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Oklahoma Legislative Session Ends Early

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A 10-year, $120 million bond to fix every crack and leak in the 100-year-old Capitol building passed the house and senate and is now on the Governor's desk. A 10-year, $120 million bond to fix every crack and leak in the 100-year-old Capitol building passed the house and senate and is now on the Governor's desk.
The issue that took an unexpected turn was the bill on school storm shelters. The issue that took an unexpected turn was the bill on school storm shelters.
OKLAHOMA CITY -

The current legislative session is now over. By law the session could have lasted until next Friday, but legislators wanted to get done early, creating a frenzy in the chambers with last second votes.

A crumbling capitol and tax incentives for the oil industry were two top issues facing legislators in the final 48 hours of session. A 10-year, $120 million bond to fix every crack and leak in the 100-year-old Capitol building passed the house and senate and is now on the Governor's desk.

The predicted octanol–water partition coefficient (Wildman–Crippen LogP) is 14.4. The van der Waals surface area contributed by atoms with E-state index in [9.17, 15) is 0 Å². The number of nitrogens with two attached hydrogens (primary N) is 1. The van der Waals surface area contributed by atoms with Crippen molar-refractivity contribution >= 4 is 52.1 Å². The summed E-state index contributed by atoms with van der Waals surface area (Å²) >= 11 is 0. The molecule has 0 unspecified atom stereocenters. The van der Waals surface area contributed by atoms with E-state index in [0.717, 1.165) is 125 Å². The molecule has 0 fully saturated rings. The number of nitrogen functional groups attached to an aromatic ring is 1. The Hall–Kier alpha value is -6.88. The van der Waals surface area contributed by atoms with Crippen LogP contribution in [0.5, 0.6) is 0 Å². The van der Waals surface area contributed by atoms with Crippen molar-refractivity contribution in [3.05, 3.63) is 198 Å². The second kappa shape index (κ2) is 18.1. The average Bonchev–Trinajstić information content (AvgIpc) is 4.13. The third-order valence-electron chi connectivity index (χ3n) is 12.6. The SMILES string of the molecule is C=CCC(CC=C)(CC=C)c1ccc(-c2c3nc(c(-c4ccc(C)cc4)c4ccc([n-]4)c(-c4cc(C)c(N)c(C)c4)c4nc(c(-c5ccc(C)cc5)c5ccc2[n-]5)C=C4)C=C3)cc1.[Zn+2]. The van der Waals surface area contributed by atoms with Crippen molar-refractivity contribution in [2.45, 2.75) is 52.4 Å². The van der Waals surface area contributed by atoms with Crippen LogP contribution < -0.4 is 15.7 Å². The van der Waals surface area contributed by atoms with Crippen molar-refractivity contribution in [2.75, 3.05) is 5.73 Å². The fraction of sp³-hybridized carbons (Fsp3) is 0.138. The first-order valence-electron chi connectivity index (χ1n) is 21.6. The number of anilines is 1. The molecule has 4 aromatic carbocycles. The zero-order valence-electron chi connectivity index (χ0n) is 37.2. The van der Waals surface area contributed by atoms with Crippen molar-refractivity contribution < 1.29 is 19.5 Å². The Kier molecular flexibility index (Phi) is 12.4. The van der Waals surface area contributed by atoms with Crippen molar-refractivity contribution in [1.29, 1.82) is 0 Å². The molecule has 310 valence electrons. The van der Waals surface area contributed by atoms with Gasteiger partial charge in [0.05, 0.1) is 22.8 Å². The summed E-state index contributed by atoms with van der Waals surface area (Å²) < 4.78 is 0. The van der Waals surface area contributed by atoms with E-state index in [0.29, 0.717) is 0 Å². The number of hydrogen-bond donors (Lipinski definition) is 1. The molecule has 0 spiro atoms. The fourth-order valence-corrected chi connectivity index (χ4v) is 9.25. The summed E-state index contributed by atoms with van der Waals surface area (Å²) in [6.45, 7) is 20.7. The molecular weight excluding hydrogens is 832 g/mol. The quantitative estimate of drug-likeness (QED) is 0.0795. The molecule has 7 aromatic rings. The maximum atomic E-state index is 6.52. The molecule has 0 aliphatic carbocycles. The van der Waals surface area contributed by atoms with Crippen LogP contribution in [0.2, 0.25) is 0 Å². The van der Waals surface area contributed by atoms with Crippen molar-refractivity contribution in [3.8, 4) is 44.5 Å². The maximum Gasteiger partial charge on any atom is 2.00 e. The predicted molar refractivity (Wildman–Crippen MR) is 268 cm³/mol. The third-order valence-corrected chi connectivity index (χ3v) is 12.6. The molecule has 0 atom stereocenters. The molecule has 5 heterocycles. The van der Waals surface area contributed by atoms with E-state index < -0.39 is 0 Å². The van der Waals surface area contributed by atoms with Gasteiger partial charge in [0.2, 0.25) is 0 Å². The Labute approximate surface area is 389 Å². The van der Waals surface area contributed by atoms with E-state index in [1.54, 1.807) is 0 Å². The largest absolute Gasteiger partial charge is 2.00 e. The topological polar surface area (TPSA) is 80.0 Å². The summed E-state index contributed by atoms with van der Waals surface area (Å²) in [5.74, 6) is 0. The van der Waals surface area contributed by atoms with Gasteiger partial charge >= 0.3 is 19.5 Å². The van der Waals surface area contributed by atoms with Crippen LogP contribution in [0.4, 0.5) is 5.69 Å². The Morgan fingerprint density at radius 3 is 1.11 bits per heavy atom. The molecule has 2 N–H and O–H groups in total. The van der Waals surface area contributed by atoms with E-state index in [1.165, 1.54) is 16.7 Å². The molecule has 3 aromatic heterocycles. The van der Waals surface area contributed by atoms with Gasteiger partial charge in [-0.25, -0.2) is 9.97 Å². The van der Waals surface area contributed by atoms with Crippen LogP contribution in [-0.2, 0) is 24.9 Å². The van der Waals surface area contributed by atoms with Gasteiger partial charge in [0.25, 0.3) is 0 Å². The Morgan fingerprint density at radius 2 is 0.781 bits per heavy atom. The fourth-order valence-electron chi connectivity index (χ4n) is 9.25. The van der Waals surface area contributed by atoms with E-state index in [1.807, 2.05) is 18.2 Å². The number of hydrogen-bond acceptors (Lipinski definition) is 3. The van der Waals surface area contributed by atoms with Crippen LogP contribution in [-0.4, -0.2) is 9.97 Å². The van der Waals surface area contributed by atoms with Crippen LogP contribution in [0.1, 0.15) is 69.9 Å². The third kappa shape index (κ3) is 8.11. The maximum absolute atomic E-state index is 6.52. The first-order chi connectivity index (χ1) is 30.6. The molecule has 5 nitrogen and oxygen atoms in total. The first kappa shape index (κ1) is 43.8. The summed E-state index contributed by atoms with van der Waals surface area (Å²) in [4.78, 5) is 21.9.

The oil and gas tax cuts also await the Governor's signature. This bill gives wells a 2% production tax for the first three years and then 7% years after. But the issue that took an unexpected turn was the bill on school storm shelters.

"Now that you've had some pressure from the second floor you're being told to flip you're vote, be a flip flopper."

At 3:30 pm the bill that is backed by Gov. Fallin and would allow school districts a onetime bond increase to fund storm shelters failed in the house by 64% voting ‘No'. Then, five hours later, the bill was brought back for reconsideration after what some felt was influence from the Governor.

"You can stand by your vote, or you can go with the second floor and do what she told you to do."

"The people in the state of Oklahoma deserve better."

"The problem is we're sending the wrong symbolic message. What we're saying is we don't care."

Those were all comments that all rang out inside the House Chamber. The bill was brought to a vote this time it passed with 56%. Rep. David Dank of Oklahoma City was one of the 17 members who changed their vote.

"I don't vote how people think, I vote for what I think is right," said Dank.

That bill for the shelters was eventually killed in the senate as session ended. The author of the bill, Rep. John Echols' only response was, "Sad."

Common Core was also a major issue that was addressed Friday afternoon. Both the house and senate have voted to repeal common core. Now the bill awaits the Governor's signature.

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